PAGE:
Boris Johnson’s No Deal Brexit Plot for the Lords Crashes and Burns
David Hencke identifies the fatal flaw in the Prime Minister’s plans to create 100 new ‘no deal’ Brexit-supporting peers.
Boris Johnson has shot himself in the foot over his plans to flood the House of Lords with up to 100 new ‘no deal’ Brexit supporting peers while simultaneously proroguing Parliament.
Johnson was said to be keen to appoint people like Tim Martin, founder of the Wetherspoons pub chain; Paul Stephenson, former director of communications for the Vote Leave campaign; and political consultant Jon Moynihan, a Vote Leave venture capitalist who donated £100,000 to Mr Johnson’s leadership campaign.
They would add to the minority of Brexiteers in the chamber which include Lord Lawson, Lord Tebbit, Lord Forsyth and former Conservative leader Lord Howard.
But, Mr Johnson’s scheme has already run into serious trouble.
what the papers don’t say
Earlier this week, Lord Fowler, the Lord Speaker, tweeted: “When I assumed office as Lord Speaker three years ago I did not quite expect the current political position. One proposal is that the [Government] should appoint 100 new peers. Nothing could be worse. It would be totally against the recent appointments policy which has been one of moderation.”
Now, a spokesperson for the House of Lords has told Byline Times: “Peerages are created by the monarch on the advice of the Prime Minister. Before a new peer can take their seat in the Lords they must receive their letters patent and writ of summons. After that they have to be introduced to the House and sign up to the code of conduct before taking their seat.
“There is a rule that only two members can be introduced on any one sitting day so it would not be possible to immediately create a large number of peers who can sit and vote in the House.”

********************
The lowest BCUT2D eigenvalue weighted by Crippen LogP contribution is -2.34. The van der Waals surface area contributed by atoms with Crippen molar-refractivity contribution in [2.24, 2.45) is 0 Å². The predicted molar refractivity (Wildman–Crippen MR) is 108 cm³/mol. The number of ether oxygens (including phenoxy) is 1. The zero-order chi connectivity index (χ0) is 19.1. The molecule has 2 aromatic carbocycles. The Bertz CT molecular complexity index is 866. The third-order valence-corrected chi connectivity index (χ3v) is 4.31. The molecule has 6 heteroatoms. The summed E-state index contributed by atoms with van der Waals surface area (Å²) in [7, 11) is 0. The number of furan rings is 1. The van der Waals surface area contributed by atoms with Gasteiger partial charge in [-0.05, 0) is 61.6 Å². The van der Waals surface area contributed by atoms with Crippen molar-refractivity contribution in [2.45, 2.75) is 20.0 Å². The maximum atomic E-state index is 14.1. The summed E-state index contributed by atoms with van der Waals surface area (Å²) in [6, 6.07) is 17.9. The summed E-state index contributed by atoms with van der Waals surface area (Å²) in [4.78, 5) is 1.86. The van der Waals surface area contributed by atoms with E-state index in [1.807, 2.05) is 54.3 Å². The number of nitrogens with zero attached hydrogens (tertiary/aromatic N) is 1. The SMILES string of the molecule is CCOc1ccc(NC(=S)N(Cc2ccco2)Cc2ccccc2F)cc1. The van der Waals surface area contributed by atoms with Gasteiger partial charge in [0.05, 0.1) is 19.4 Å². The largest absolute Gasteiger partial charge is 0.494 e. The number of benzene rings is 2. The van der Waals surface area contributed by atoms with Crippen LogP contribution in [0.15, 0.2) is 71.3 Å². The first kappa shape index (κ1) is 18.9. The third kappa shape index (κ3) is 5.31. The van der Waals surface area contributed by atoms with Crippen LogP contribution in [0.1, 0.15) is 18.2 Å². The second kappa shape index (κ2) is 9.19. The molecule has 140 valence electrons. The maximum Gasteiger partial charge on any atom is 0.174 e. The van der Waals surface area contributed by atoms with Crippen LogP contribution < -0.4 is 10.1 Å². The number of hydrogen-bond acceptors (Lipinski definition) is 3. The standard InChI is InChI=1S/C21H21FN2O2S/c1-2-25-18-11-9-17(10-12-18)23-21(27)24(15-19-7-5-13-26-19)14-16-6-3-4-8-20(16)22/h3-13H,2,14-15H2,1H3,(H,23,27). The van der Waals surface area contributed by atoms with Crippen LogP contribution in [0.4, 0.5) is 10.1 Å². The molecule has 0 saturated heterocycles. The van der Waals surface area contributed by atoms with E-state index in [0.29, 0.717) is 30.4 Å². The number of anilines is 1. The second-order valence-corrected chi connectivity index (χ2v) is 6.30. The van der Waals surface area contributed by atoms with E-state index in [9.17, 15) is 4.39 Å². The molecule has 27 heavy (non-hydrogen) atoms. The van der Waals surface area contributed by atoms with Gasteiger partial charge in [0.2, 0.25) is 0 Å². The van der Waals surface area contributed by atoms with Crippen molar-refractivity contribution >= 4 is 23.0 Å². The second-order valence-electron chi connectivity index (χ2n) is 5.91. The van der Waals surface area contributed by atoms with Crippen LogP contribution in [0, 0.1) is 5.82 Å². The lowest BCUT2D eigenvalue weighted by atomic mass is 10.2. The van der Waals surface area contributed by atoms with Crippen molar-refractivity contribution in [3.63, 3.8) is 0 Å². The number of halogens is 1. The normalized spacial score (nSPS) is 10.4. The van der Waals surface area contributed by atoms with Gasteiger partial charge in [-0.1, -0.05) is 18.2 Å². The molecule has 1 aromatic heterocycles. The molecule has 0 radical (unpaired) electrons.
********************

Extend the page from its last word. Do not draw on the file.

Since Mr Johnson has decided to prorogue Parliament for five weeks and has yet to get the Queen to announce the new peerages, there is virtually no time for any ‘no deal’ peers to be appointed and take their seats in the Lords before the ‘do or die’ Brexit deadline of 31 October.
They also have to have their title agreed by the College of Arms – which in some cases can take months and is entirely outside the control of the Prime Minister.
Worse still, Mr Johnson is competing with his predecessor Theresa May who is also compiling a resignation honours list that will include new peers. The Lord Speaker’s Office confirmed that they are awaiting for a list from her and these are hardly likely to be ‘no deal’ Brexiteers. Meanwhile, Lord Bew, chair of the House of Lords Appointments Commission, is also preparing a list of six potential crossbench peers.
All this is against a background of an agreed policy being pursued by Lord Fowler to reduce the number of peers in the House of Lords from 800 to 600 – something which has the support of all parties in the House of Lords.
Although the Lord Speaker’s Office could not comment on whether Mr Johnson had entirely misunderstood the appointments procedure, there was no dissent over the proposition.